For those hoping to make the area around Hartsfield-Jackson International Airport a business and residential destination, what happened in 2016 and 2017 was long overdue.
After years of false starts, investment in south metro in the past 24 months such as BMW’s training facility in College Park, $500,000 spent beautifying 22 miles of roads and interchanges and millions planned to redesign Camp Creek Parkway — one of the area’s busiest mixed-used developments — are giving boosters hope that the southside is finally getting momentum.
“I know it seems like a longtime coming, but we are finally here,” Shannon James, the incoming chairman of Aerotropolis Atlanta Alliance, said Thursday at the second Annual State of the Aerotropolis Breakfast.
Growing the area around the airport is important to Aerotropolis Atlanta, whose partners include Chick-fil-A, MARTA, the Atlanta Regional Commission and the cities of College Park and East Point. The group hopes that corporations turned off by the traffic congestion in the region’s more established business centers, such as Buckhead, Dunwoody and Alpharetta, will give south metro a look.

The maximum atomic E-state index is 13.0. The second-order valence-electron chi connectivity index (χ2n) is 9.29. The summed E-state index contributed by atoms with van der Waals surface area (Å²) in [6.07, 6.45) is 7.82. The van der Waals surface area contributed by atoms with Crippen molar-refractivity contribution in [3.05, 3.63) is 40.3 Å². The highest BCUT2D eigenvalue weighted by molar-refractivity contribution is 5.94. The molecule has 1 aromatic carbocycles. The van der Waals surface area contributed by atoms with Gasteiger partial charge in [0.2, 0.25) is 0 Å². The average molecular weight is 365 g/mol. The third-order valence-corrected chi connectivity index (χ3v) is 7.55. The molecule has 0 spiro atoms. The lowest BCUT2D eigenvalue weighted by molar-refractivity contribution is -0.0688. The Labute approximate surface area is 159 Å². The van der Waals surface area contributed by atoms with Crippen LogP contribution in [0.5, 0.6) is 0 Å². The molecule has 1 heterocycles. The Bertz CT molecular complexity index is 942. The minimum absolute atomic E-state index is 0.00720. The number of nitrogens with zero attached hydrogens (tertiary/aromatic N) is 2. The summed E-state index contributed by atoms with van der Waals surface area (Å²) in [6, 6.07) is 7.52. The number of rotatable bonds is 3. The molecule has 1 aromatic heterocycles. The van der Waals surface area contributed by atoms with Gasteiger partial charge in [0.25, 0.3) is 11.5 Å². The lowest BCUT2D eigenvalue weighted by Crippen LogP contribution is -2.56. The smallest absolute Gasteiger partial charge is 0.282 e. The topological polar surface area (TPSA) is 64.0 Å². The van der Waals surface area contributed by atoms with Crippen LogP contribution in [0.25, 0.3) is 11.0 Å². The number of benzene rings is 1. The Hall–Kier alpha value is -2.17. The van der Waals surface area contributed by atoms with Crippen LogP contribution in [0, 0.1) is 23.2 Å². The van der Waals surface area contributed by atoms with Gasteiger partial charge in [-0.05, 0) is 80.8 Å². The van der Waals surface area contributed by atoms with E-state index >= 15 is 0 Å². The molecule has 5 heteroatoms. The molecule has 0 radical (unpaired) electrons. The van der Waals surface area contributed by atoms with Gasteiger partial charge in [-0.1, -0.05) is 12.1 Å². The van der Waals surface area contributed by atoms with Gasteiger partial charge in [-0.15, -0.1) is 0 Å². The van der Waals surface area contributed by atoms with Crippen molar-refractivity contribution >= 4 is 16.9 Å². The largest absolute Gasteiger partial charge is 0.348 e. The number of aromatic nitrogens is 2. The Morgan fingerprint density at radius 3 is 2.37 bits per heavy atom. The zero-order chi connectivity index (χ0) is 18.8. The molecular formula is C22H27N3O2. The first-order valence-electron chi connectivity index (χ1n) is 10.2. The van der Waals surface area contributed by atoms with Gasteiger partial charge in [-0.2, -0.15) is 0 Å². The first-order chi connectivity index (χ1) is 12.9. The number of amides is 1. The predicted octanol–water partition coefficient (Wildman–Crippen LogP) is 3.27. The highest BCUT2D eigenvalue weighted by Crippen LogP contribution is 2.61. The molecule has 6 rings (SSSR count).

To attract business prospects, however, members of the group acknowledged that south metro’s schools would have to continue improving and more investments will be needed to groom a workforce that matches what the businesses want, including skills in the technology, construction and medical fields.
“We need regional solutions for education,” said Ken Zeff, executive director of the metro Atlanta office of national education program Learn4Life.
James said while he’s happy progress is being made in the Aerotropolis area, the effort is way behind. A symposium held in 1989 pointed out the urgent need to leverage the growth of Hartsfield-Jackson, but the effort got little traction.
“We haven’t progressed at the same pace as the airport,” he said.
He doesn’t think the same thing will happen this time around.
“Are you ready to take off?” he asked the crowd as they applauded.
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